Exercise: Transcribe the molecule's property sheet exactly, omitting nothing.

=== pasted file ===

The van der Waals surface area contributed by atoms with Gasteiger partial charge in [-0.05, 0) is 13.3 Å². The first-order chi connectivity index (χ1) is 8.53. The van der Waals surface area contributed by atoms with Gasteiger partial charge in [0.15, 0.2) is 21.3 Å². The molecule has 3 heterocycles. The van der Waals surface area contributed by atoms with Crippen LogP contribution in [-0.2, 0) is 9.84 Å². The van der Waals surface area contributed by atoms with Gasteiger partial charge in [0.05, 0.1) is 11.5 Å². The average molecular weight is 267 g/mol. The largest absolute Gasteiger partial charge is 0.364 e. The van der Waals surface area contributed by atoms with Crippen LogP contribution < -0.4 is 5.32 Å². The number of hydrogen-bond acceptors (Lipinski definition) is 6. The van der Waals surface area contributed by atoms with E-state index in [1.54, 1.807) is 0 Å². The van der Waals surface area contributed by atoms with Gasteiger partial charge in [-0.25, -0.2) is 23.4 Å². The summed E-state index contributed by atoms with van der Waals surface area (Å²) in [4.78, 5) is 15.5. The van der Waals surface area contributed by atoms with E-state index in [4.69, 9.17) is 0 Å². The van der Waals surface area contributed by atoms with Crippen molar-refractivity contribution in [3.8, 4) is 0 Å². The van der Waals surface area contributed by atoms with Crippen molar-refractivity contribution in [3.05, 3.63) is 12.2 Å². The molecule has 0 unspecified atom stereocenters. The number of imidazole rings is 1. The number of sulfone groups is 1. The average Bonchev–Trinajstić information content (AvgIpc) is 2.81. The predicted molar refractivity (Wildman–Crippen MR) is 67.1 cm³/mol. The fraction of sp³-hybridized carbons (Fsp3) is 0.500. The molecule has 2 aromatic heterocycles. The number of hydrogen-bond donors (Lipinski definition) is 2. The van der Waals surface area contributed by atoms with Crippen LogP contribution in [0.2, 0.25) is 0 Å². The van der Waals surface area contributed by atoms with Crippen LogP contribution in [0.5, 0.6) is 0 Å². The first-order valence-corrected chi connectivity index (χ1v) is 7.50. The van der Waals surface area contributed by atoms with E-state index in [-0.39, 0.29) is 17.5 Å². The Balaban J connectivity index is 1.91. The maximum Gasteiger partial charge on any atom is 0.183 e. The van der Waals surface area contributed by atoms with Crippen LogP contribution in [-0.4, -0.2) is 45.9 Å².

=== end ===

The van der Waals surface area contributed by atoms with Gasteiger partial charge in [-0.05, 0) is 13.3 Å². The first-order chi connectivity index (χ1) is 8.53. The van der Waals surface area contributed by atoms with Gasteiger partial charge in [0.15, 0.2) is 21.3 Å². The molecule has 3 heterocycles. The van der Waals surface area contributed by atoms with Crippen LogP contribution in [-0.2, 0) is 9.84 Å². The van der Waals surface area contributed by atoms with Gasteiger partial charge in [0.05, 0.1) is 11.5 Å². The average molecular weight is 267 g/mol. The largest absolute Gasteiger partial charge is 0.364 e. The van der Waals surface area contributed by atoms with Crippen LogP contribution < -0.4 is 5.32 Å². The number of hydrogen-bond acceptors (Lipinski definition) is 6. The van der Waals surface area contributed by atoms with E-state index in [1.54, 1.807) is 0 Å². The van der Waals surface area contributed by atoms with Gasteiger partial charge in [-0.25, -0.2) is 23.4 Å². The summed E-state index contributed by atoms with van der Waals surface area (Å²) in [4.78, 5) is 15.5. The van der Waals surface area contributed by atoms with E-state index in [4.69, 9.17) is 0 Å². The van der Waals surface area contributed by atoms with Crippen molar-refractivity contribution in [3.8, 4) is 0 Å². The van der Waals surface area contributed by atoms with Crippen molar-refractivity contribution in [3.05, 3.63) is 12.2 Å². The molecule has 0 unspecified atom stereocenters. The number of imidazole rings is 1. The number of sulfone groups is 1. The average Bonchev–Trinajstić information content (AvgIpc) is 2.81. The predicted molar refractivity (Wildman–Crippen MR) is 67.1 cm³/mol. The fraction of sp³-hybridized carbons (Fsp3) is 0.500. The molecule has 2 aromatic heterocycles. The number of hydrogen-bond donors (Lipinski definition) is 2. The van der Waals surface area contributed by atoms with Crippen LogP contribution in [0.2, 0.25) is 0 Å². The van der Waals surface area contributed by atoms with Crippen LogP contribution in [0.5, 0.6) is 0 Å². The first-order valence-corrected chi connectivity index (χ1v) is 7.50. The van der Waals surface area contributed by atoms with E-state index in [-0.39, 0.29) is 17.5 Å². The Balaban J connectivity index is 1.91. The maximum Gasteiger partial charge on any atom is 0.183 e. The van der Waals surface area contributed by atoms with Crippen LogP contribution in [-0.4, -0.2) is 45.9 Å².